We are interested in studying the patterns of phenotypic expression of different groups of beetles, especially the quantification of morphological divergence vs. taxonomic diversity, morphological coordination, and the effect of eating habits and ecological resources.
The analysis of the shape of the head and of eating habits shows that the shape and size of some structural modules are strongly correlated with the type of diet. In addition, there are effects of morphological compensation at the level of contiguous modules with respect to size (increasing SIZE OF parts but with the reduction of others) and, at the level of separate structures, there is covariation that demonstrates coordinated functional interaction. The study of the interaction of the environment and different structural modules is of utmost importance to understand the mechanisms of morphological diversity.
Analysis of functional connectivity between La Malinche and Iztaccíhuatl-Popocatépetl National Parks, and identification of priority areas for conservation
Habitat fragmentation is considered the greatest threat to biodiversity worldwide, leading to genetic isolation of populations until they become unviable; therefore, the identification and protection of elements of the landscape that allow connectivity between populations, communities and ecological processes are key elements for conservation.
Currently, the conservation status and the level of connectivity between the La Malinche and Iztaccíhuatl-Popocatépetl National Parks are unknown. These mountains belonging to the Trans-Mexican Volcanic Belt, of great importance since they host great biological diversity, including more than 20 endemic species, provide extremely important ecosystem services for the central part of the country (water capture, carbon capture and storage). However, the rapid growth of the Megalopolis of the Central Mexico Region (MRC), comprised by Mexico City and the metropolitan areas of Morelos, Mexico, Hidalgo, Puebla, Tlaxcala and Querétaro, puts the remnants of natural vegetation at risk.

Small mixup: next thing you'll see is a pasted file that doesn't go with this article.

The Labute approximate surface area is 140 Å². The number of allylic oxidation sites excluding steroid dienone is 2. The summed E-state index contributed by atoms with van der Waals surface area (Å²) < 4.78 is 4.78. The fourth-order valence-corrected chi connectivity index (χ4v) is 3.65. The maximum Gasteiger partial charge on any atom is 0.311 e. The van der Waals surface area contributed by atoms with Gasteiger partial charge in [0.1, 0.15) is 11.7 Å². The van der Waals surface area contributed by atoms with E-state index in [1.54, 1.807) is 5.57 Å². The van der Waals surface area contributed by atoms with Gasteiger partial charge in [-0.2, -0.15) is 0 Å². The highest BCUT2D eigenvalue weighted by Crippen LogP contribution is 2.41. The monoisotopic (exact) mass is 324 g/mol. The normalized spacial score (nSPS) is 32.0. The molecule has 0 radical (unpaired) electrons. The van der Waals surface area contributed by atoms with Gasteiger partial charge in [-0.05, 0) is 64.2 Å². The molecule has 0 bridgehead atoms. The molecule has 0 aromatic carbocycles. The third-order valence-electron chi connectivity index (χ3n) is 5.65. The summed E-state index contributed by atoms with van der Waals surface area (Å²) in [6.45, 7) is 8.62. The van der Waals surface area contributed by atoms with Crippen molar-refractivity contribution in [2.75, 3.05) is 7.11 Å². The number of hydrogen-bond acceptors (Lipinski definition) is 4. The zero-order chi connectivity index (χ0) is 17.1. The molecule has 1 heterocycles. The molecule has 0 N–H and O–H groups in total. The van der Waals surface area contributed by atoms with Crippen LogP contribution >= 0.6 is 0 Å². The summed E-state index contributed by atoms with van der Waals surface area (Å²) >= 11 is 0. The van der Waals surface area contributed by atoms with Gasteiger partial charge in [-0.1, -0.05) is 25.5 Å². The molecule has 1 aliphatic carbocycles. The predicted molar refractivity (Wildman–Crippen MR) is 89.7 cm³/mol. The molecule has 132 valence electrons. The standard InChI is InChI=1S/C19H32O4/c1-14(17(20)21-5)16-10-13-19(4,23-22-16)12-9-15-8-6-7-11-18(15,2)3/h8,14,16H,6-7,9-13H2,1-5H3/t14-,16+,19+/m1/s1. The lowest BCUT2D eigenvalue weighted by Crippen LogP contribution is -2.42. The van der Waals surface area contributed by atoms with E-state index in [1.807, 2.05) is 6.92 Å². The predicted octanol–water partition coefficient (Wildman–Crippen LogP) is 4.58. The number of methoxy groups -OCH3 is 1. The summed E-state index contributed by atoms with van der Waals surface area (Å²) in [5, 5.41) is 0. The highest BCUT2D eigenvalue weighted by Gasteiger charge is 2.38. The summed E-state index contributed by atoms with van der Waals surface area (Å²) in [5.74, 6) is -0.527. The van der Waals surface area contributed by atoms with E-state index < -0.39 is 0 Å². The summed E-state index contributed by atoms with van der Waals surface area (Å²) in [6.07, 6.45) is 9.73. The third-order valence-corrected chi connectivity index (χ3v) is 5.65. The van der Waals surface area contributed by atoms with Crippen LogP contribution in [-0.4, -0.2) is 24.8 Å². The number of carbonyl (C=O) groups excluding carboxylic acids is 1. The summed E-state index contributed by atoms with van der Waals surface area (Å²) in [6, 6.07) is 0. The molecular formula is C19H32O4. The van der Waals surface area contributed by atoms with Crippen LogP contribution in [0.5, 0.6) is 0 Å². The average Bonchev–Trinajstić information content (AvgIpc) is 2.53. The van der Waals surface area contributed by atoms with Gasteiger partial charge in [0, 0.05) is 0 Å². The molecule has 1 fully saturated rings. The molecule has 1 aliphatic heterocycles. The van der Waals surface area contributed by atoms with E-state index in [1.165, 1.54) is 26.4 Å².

This proposal addresses the generation of knowledge that helps the conservation of the ecosystems associated with the MRC and its biodiversity by developing strategies that allow the conservation of species and biological and ecological processes impacted by human activity. We will face this challenge in a comprehensive and innovative way, through the most recent advances in population genetics, conservation biology and ecology, as well as cutting-edge analytical tools (environmental genomics, remote sensors and power distribution models), which allow us to estimate the biological richness of vegetation remnants and identify those areas that allow connectivity between the two parks.
Insects associated with Mexican temperate forests
In Mexico, temperate forests are tree communities inhabiting mountainous areas with a cold temperate climate and possessing notable diversity: 50% of pine species and 33% of oak species in the world are endemic to Mexico. Furthermore, their ecosystemic importance is enormous: they retain rainwater, counteract erosion, reduce the risk of flooding, capture large amounts of carbon dioxide and return oxygen, provide habitat for many organisms, and provide many resources such as wood.
From a historical point of view, mountains are important because they present a phenomenon of overlapping biota, with affinities and colonization processes with different origins and ages, which generates high diversity and endemism; the summits of high mountains isolate and promote speciation. Likewise, the mountain ranges that cross the country can function as biological corridors that promote biotic exchange. Therefore, the studies of their biodiversity, as well as the biogeographic influences and ecological factors involved in species assemblages, have evolutionary and conservation relevance.
There are many problems regarding their protection, exploitation and current status, such as clandestine logging, forest fires, poaching and illegal trafficking of species, in addition to climate change. In Mexico temperate forests occupy only 16% of the territory and, despite their importance, knowledge is scarce for many invertebrate groups. Many supra-specific beetle taxa and species are endemic to or strongly associated with temperate forests. Some of the most distinctive are Parabyrsopolis Ohaus, Homoiosternus Ohaus, Rutelisca Bates, Ectinoplectron Ohaus, Pantodinus Burmeister, and most species of the genera Chrysina Kirby, Orizabus Fairmaire, Geotrupes Latreille, among others.
The first and most important activity in studies of diversity, conservation and ecological restoration is the formation of biological inventories, since they allow us to know what biological resources are present and how to conserve them. The use of bioindicator taxa such as beetles, represent an adequate analytic tool due to their sensitivity to change, ecological specificity and ease of capture.